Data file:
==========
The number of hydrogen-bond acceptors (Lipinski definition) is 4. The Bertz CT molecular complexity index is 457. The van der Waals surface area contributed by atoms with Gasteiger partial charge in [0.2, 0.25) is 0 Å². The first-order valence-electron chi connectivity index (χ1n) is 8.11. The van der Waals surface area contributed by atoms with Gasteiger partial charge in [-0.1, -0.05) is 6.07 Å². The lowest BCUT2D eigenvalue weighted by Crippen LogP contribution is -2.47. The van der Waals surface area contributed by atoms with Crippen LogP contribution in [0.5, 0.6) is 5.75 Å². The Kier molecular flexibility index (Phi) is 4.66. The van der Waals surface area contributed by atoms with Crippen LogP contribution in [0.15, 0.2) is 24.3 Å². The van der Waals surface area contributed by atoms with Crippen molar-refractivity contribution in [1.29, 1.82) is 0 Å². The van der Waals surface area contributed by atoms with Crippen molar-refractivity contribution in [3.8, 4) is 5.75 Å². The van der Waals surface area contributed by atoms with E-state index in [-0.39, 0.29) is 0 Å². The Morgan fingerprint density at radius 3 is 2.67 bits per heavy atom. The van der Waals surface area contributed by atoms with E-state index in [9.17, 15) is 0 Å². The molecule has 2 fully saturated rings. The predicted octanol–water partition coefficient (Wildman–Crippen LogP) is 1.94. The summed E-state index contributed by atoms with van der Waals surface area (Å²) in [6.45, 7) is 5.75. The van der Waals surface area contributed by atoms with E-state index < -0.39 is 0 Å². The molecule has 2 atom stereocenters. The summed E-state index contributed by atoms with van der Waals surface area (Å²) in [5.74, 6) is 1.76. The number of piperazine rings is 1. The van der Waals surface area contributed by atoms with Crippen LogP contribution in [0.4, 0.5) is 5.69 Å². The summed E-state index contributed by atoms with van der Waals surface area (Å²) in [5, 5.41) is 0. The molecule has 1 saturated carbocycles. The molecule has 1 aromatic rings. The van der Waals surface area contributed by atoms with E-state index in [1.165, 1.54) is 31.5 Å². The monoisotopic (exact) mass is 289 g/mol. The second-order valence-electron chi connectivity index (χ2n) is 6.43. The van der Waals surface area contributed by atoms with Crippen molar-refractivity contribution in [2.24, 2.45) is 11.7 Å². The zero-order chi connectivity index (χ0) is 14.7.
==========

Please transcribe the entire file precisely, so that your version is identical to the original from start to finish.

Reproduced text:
The number of hydrogen-bond acceptors (Lipinski definition) is 4. The Bertz CT molecular complexity index is 457. The van der Waals surface area contributed by atoms with Gasteiger partial charge in [0.2, 0.25) is 0 Å². The first-order valence-electron chi connectivity index (χ1n) is 8.11. The van der Waals surface area contributed by atoms with Gasteiger partial charge in [-0.1, -0.05) is 6.07 Å². The lowest BCUT2D eigenvalue weighted by Crippen LogP contribution is -2.47. The van der Waals surface area contributed by atoms with Crippen LogP contribution in [0.5, 0.6) is 5.75 Å². The Kier molecular flexibility index (Phi) is 4.66. The van der Waals surface area contributed by atoms with Crippen LogP contribution in [0.15, 0.2) is 24.3 Å². The van der Waals surface area contributed by atoms with Crippen molar-refractivity contribution in [1.29, 1.82) is 0 Å². The van der Waals surface area contributed by atoms with Crippen molar-refractivity contribution in [3.8, 4) is 5.75 Å². The van der Waals surface area contributed by atoms with E-state index in [-0.39, 0.29) is 0 Å². The Morgan fingerprint density at radius 3 is 2.67 bits per heavy atom. The van der Waals surface area contributed by atoms with E-state index in [9.17, 15) is 0 Å². The molecule has 2 fully saturated rings. The predicted octanol–water partition coefficient (Wildman–Crippen LogP) is 1.94. The summed E-state index contributed by atoms with van der Waals surface area (Å²) in [6.45, 7) is 5.75. The van der Waals surface area contributed by atoms with E-state index < -0.39 is 0 Å². The molecule has 2 atom stereocenters. The summed E-state index contributed by atoms with van der Waals surface area (Å²) in [5.74, 6) is 1.76. The number of piperazine rings is 1. The van der Waals surface area contributed by atoms with Crippen LogP contribution in [0.4, 0.5) is 5.69 Å². The summed E-state index contributed by atoms with van der Waals surface area (Å²) in [5, 5.41) is 0. The molecule has 1 saturated carbocycles. The molecule has 1 aromatic rings. The van der Waals surface area contributed by atoms with E-state index in [1.165, 1.54) is 31.5 Å². The monoisotopic (exact) mass is 289 g/mol. The second-order valence-electron chi connectivity index (χ2n) is 6.43. The van der Waals surface area contributed by atoms with Crippen molar-refractivity contribution in [2.24, 2.45) is 11.7 Å². The zero-order chi connectivity index (χ0) is 14.7.